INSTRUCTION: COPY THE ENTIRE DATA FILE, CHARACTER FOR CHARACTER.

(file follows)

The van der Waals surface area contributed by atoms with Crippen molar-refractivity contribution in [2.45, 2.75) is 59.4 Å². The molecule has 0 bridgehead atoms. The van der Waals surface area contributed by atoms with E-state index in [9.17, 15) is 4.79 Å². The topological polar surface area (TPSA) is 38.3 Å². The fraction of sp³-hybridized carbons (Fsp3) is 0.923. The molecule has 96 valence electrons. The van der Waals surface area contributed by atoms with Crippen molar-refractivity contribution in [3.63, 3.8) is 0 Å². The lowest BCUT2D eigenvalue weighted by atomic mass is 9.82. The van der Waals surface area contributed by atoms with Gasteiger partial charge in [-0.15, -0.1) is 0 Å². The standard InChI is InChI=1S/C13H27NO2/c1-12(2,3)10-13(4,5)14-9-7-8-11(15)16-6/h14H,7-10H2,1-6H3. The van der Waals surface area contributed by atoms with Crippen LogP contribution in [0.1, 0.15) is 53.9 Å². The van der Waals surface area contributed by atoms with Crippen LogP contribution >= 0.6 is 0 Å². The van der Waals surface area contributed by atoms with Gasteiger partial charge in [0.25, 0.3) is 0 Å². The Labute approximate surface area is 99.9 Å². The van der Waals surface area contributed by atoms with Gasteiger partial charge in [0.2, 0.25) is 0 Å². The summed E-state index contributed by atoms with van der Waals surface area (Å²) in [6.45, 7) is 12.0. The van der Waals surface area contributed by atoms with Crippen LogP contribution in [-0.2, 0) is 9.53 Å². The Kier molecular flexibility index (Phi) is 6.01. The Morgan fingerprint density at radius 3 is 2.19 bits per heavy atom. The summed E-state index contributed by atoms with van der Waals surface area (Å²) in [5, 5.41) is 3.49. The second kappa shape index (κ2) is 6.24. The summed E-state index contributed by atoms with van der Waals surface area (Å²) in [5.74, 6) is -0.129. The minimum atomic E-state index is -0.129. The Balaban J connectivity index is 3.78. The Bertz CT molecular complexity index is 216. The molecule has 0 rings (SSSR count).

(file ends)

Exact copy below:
The van der Waals surface area contributed by atoms with Crippen molar-refractivity contribution in [2.45, 2.75) is 59.4 Å². The molecule has 0 bridgehead atoms. The van der Waals surface area contributed by atoms with E-state index in [9.17, 15) is 4.79 Å². The topological polar surface area (TPSA) is 38.3 Å². The fraction of sp³-hybridized carbons (Fsp3) is 0.923. The molecule has 96 valence electrons. The van der Waals surface area contributed by atoms with Crippen molar-refractivity contribution in [3.63, 3.8) is 0 Å². The lowest BCUT2D eigenvalue weighted by atomic mass is 9.82. The van der Waals surface area contributed by atoms with Gasteiger partial charge in [-0.15, -0.1) is 0 Å². The standard InChI is InChI=1S/C13H27NO2/c1-12(2,3)10-13(4,5)14-9-7-8-11(15)16-6/h14H,7-10H2,1-6H3. The van der Waals surface area contributed by atoms with Crippen LogP contribution in [0.1, 0.15) is 53.9 Å². The van der Waals surface area contributed by atoms with Crippen LogP contribution >= 0.6 is 0 Å². The van der Waals surface area contributed by atoms with Gasteiger partial charge in [0.25, 0.3) is 0 Å². The Labute approximate surface area is 99.9 Å². The van der Waals surface area contributed by atoms with Gasteiger partial charge in [0.2, 0.25) is 0 Å². The summed E-state index contributed by atoms with van der Waals surface area (Å²) in [6.45, 7) is 12.0. The van der Waals surface area contributed by atoms with Crippen LogP contribution in [-0.2, 0) is 9.53 Å². The Kier molecular flexibility index (Phi) is 6.01. The Morgan fingerprint density at radius 3 is 2.19 bits per heavy atom. The summed E-state index contributed by atoms with van der Waals surface area (Å²) in [5, 5.41) is 3.49. The second kappa shape index (κ2) is 6.24. The summed E-state index contributed by atoms with van der Waals surface area (Å²) in [5.74, 6) is -0.129. The minimum atomic E-state index is -0.129. The Balaban J connectivity index is 3.78. The Bertz CT molecular complexity index is 216. The molecule has 0 rings (SSSR count).